More than 70 crop scouts from Iowa and surrounding states gathered in mid-May at Iowa State University’s Field Extension Education Lab for a hands-on crop scouting workshop.
ISU experts touched on everything from staging corn and soybean growth to identifying problem weeds, insects, and diseases.
“Whether a farmer scouts himself or hires a scout, the program delivers an accurate estimate of plant health and pest densities, an identification of pests present, and a diagnosis of any crop injury, at a minimum,” said ISU Extension Field Agronomist Angie Rieck-Hinz.
“You’re looking for anything abnormal. To help ensure you don’t bias your scouting by looking only at abnormal situations, use a zig-zag, M-shape, or other pattern that you vary to get a representative look at the field. Subdivide fields into a more manageable size by limiting your scouting trek to about 50 acres. Stop every 5 acres or so at random to take a close look at the corn or soybean plants, above and below ground, and inside the plant, and note what you see.”
Rieck-Hinz says it’s important to remember that people and farm equipment mostly work in straight lines, while nature does not. “Your tillage, planting, fertilizing, spraying, and harvesting equipment will produce more straight-line patterns, but soils, landscape position and pests will produce irregular patterns,” she said.
Early scouting to check stand counts, uniformity of emergence, furrow closure, compaction, and wetness is crucial to making any decisions on replanting. But early stand assessments are also important for treatment decisions that may need to be made later in the season, said ISU Extension Cropping Systems Agronomist Mark Licht. “Generally speaking, V3 is about as late as you want to conduct stand assessments. If you have gaps of missing corn, ask why,” Licht advised. “Don’t be too worried if your estimated population counts vary from 2,000 to 3,000 plants per acre, but if you see 5,000 variations you need to investigate more. That could be a row unit not working on the planter. You don’t want plants too close, or skips.”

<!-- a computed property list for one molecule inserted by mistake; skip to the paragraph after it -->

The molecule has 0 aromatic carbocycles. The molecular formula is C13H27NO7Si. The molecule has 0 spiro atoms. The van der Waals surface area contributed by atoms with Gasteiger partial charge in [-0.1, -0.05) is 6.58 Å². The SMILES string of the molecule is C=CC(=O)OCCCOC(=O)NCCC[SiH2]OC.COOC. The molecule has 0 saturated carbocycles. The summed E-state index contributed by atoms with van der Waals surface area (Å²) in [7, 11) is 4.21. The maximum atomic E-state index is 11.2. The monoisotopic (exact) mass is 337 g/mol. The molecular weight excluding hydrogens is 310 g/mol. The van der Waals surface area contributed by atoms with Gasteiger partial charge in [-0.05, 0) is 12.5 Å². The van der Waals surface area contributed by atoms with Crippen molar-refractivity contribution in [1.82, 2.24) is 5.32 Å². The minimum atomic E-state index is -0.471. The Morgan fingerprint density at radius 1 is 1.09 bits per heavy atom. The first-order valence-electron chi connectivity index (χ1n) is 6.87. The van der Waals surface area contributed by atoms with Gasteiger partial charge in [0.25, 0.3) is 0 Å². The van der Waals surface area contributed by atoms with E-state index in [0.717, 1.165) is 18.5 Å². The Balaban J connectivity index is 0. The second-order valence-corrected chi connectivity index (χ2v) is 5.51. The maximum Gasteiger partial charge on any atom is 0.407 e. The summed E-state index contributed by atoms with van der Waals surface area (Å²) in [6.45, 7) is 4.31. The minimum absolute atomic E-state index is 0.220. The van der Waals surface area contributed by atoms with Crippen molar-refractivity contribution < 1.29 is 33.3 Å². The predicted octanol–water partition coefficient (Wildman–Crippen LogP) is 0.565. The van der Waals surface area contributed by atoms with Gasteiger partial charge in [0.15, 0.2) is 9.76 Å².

If there are skips, it isn’t necessarily the planter. Dig to see if the plant germinated, or if it leafed out underground and died. “Is a skip a planter problem, a seed problem, a weather issue, or what? You have to diagnose a little before you can fix the problem,” Licht said.
“If emergence is really uneven, ask yourself why,” Licht said. “Why is there a stage difference? Is it the depth of seed? If your crop has only a stage or two difference, you’re not too concerned. But if it has a 4-stage variation, it will affect herbicide response, and you’ll see yield differences as those plants compete for nutrients, water, and sunlight.”
Licht said his favorite scouting tool is a flat bottom spade. “I can break open the seed furrow and keep the soil intact,” Licht said. “Once you break it open, you can see seed depth, evidence of sidewall compaction, and early season root growth. You can use the flat bottom from emergence through V3 and learn a lot about your crop.”
See examples of tips and tools in the photo gallery below.